Lessons From David's Fall, Part 9: An Ungrateful King? Or a Grieving Father? -- By Lyn Chaffart

King David didn't go to battle with his men.

Oh, he would have, but the people wouldn't let him. "But you are worth ten thousand of us now." (2 Sam 18:3 NKJV)

Instead, he stayed and sat at the city gate, waiting for news of the battle. But would the news be good, or bad? At this point, David likely didn't know what to hope for. If Absalom's army won, it meant the end of his kingship, and more than likely, also his death. But if his army won, it would more than likely mean the death of his son and the heir to his throne! Defeat would be devastating, but victory would be bittersweet.

No, I don't envy David's vigil one tiny bit.

And then news came. Things went well in the battle. The enemy was defeated!

But the poor father couldn't be happy. His first words after hearing the news? "Is the young man Absalom safe?" (2 Sam 18:29 NKJV)

But his heart was not yet to be relieved: "When Joab sent the king's servant and me your servant, I saw a great tumult, but I did not know what it was about." (2 Sam 18:29 NKJV)

And so he waited yet awhile longer for the words he knew he would hear, but dreaded: "May the enemies of my lord the king, and all who rise against you to do harm, be like that young man!" (2 Sam 18:32 NKJV).

Was David happy about the victory? Maybe, but any joy he may have felt was thickly overshadowed by the grief in his heart. David went up into the tower over the gate and sat there grieving: "O my son Absalom - my son, my son Absalom - if only I had died in your place! O Absalom my son, my son!" (2 Sam 18:33 NKJV)

The people didn't take David's grief well at all. They had just left their homes to follow David, and then risked their very lives to fight his battle. But in the end, the victory only brought grief to the king: "So the victory that day was turned into mourning for all the people. For the people heard it said that day, 'The king is grieved for his son.' And the people stole back into the city that day, as people who are ashamed steal away when they flee in battle." (2 Sam 19:2-4 NKJV)

As a result, David was strongly admonished by his commander-in-chief: "Today you have disgraced all your servants who today have saved your life, the lives of your sons and daughters, the lives of your wives and the lives of your concubines, in that you love your enemies and hate your friends. For you have declared today that you regard neither princes nor servants; for today I perceive that if Absalom had lived and all of us had died today, then it would have pleased you well. Now therefore, arise, go out and speak comfort to your servants. For I swear by the Lord, if you do not go out, not one will stay with you this night. And that will be worse for you than all the evil that has befallen you from your youth until now." (2 Sam 19:5-8 NKJV)

So David had a choice: Continue grieving for his son and lose his kingdom, or put on a happy face and pretend it never happened.

I don't know about you, but that would have been a very difficult choice to make. On the one hand, my heart would be breaking for my son. But continuing to flounder in his grief would have ensured that David would never be able to move beyond all the bad things that had happened since that one little night with Bathsheba. The only way to move forward was to put on a happy face and sit at the gate. And this he did: "Then the king arose and sat in the gate. And they told all the people, saying, 'There is the king, sitting in the gate.' So all the people came before the king." (2 Sam 19:8 NKJV)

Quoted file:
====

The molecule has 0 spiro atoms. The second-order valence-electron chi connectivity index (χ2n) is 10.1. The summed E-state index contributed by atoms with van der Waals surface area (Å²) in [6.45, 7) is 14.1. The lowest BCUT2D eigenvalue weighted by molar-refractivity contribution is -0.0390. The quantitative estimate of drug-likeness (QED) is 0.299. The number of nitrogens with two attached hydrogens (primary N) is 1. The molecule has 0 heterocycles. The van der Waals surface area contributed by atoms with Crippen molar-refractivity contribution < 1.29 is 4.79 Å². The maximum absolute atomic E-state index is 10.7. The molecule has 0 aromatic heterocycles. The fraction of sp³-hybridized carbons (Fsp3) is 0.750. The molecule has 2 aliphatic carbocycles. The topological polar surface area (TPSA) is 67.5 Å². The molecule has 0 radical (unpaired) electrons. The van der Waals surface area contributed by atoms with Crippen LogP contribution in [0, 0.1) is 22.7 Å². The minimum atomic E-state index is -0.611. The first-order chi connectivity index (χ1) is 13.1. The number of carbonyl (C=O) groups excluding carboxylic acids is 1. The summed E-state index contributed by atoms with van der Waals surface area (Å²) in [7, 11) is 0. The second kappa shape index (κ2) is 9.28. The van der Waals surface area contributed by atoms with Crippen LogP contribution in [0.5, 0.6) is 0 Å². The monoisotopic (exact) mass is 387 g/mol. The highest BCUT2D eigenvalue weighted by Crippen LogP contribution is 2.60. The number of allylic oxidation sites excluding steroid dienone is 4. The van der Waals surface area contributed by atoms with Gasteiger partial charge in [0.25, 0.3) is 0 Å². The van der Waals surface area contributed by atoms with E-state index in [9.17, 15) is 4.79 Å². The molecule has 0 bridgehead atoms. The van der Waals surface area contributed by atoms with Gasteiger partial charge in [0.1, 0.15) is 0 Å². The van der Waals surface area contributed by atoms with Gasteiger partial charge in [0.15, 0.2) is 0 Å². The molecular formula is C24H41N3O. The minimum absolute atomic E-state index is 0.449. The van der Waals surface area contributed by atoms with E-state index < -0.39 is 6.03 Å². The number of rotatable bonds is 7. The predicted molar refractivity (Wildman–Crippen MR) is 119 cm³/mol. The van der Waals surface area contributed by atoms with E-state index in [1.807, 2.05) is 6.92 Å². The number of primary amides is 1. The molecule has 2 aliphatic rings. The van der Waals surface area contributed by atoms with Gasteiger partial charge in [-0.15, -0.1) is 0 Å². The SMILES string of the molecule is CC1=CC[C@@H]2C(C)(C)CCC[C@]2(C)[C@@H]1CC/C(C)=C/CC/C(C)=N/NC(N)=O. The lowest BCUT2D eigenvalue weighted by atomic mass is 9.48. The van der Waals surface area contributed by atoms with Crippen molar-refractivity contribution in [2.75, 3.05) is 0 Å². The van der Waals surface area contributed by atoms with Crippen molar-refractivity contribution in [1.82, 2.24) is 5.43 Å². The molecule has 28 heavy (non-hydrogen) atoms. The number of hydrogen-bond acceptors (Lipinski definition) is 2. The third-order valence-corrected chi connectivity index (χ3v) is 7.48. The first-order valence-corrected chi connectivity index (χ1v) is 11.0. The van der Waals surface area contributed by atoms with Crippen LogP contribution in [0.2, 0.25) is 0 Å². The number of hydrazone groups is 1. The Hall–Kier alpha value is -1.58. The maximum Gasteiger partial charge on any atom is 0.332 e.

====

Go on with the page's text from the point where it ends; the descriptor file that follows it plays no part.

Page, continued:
So what is the lesson we can learn from this ungrateful, grieving king?

Simply this: There are times when we are expected to be happy, but our hearts are heavy with sorrow. There are times when success brings grief. There are times when victory is bittersweet.

David could identify with those times.

So can God.

You see, God, too, lost His only Son. It was a bitter loss, but so necessary for the salvation of mankind. How it must have grieved the Father's heart, especially during those three days when Jesus lay in the grave! Victory, yes. But oh, so bittersweet!

Friends, the next time your moments of triumph come tinged with regret, remember you aren't alone. David knew how you feel, and, even more importantly, God knows how you feel!

Also remember that there is a time for mourning. David took time to mourn. But there is also a time to put it behind you and move forward. Living in the past will only bring about more sorrow.

I have a plaque in my office that reads:

Sorrow looks back …
Worry looks around …
Faith looks up."

Looking back will not bring us forward into abundant life. Whatever it is we are grieving, looking up in Faith to the One who understands our grief is the only thing that will bring us that abundant life!

Join us next week for LESSONS FROM DAVID'S FALL, Part 10: The Return of the King

In His love,

Lyn Chaffart, Speech-Language Pathologist, mother of two teens, Author and Moderator for The Nugget, a tri-weekly internet newsletter, and Scriptural Nuggets, a website devoted to Christian devotionals and inspirational poems, www.scripturalnuggets.org, with Answers2Prayer Ministries, www.Answers2Prayer.org.

(To access the entire "Lessons From David's Fall" mini-series, please click here.)